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(hehe sorry about that one - couldn't help myself) However - just a little legal stuff !! DISCLAIMER : I CAN NOT BE HELD RESPONSIBLE FOR OTHER PEOPLES ACTIONS, DUE TO THEM READING THIS MATERIAL. THESE INFORMATIONS AND CONCEPTS CAN BE OBTAINED AND READ ABOUT IN MANY BOOKS, MAGAZINES AND ON THE INTERNET. THIS IS ONLY MEANT AS MATERIAL TO SHOW THE PRINCIPLE AND A POSSIBLE WAY OF MAKING A SMALL ARMS SILENCER. BE SURE TO KNOW IF SILENCERS ARE LEGAL IN THE COUNTRY OR STATE WHERE YOU LIVE. ANY USE OR MISUSE OF THIS INFORMATION - IS YOUR OWN RESPONSIBILITY.
Well to get on with this here stuff : A guy from GunBroker asked me through E-mail, if I could give a few hints as to how I made my silencer for my .22LR rifle. So here's a few pictures and a small description of each part (those parts that I could disassemble!!)
First, have a look at this picture, maybe you recognise the 3 D-cell MagLite Flashlight. I placed a black flashlight for comparison reasons. I bought it in green, because I didn't like the finish that the black flashlight had - and because I like the "glow" the green flashlights give off in daylight. The one in the top, is a lightweight aluminium silencer with plastic baffels - an original silencer I bought after I made my own. =o) This one was surprisingly much like my own homemade silencer - when it comes to the insides of the silencer.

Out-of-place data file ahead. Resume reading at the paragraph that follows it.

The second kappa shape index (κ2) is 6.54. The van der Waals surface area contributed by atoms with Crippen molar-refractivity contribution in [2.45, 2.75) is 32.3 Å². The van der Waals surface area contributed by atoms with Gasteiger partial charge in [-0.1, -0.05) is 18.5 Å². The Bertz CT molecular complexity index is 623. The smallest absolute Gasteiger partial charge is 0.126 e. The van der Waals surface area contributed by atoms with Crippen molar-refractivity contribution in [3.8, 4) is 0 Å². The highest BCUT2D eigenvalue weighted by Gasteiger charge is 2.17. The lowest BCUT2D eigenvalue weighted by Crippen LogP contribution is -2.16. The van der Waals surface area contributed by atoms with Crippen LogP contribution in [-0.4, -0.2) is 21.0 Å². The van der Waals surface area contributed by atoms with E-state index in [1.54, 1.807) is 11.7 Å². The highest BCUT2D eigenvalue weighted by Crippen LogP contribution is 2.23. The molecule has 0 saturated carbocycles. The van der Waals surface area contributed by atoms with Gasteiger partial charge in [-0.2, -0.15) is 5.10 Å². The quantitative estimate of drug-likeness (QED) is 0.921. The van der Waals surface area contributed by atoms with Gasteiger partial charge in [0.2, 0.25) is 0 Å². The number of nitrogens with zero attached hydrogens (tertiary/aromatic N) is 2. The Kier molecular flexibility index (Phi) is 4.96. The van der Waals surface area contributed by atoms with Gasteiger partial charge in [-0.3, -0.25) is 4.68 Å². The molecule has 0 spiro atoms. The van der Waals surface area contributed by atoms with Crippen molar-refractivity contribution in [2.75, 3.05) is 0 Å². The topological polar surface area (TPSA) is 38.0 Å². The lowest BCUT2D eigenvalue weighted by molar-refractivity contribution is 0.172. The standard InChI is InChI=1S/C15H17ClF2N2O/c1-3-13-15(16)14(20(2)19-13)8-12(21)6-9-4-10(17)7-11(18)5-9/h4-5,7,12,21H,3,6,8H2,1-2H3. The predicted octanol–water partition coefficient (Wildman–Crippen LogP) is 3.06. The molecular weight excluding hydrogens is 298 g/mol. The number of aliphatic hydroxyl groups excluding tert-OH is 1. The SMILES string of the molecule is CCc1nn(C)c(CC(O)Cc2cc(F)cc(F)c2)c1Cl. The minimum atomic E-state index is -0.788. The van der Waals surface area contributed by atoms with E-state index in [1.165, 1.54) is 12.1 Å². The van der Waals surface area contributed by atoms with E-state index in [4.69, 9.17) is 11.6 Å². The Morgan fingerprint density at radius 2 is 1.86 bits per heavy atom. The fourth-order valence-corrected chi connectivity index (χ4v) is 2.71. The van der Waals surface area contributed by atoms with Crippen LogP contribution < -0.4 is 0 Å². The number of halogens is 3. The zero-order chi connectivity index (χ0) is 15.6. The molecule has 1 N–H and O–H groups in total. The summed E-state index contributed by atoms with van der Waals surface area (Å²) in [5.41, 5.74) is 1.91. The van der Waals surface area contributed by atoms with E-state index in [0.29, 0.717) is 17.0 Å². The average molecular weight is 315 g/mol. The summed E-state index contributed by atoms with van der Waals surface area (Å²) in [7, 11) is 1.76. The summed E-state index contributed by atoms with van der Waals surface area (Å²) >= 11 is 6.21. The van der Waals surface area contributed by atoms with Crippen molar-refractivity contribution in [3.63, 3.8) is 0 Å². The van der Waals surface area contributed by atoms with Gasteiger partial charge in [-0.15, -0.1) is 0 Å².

I made the bushing so it was a slightly bigger in diameter and would just get stuck inside the flashlight tube. I placed a "washer" of brass. which is generally used on rifles with a factory made thread. The bushing is made at tight tolerances and with a standard 1/2" UNF thread. you will see this in the next pictures. into the flashlight tube. to take the worst hot gasses and eventual flames. Between the bushing inside the flashlight tube and the delrin (a type of nylon that is more heat-resistant than regular nylon) rod.22LR rifle came with this 1/2"UNF thread from the factory. I also made an area with a smaller diameter on the bushing where I put on some binary epoxy-glue to ensure it staying there.The silencer can be dismantled through the original opening where the batteries would normally go. There is makes a good stop/support for the nylon/delrin rod that I have created to part the remaining empty space into small compartments. The end where the silencer screws onto the rifle is permanently closed with a stainless steel bushing that I pressed inside the flashlight. This "washer" is stuck in the binary epoxy-glue and can't be dismantled. The bushing itself is pressed just about one inch or so. . My Anshütz 1451 . Together with the stainless steel bushing it makes a flame-resistant compartment where the hottest gasses and most of the gasses will be absorbed initially.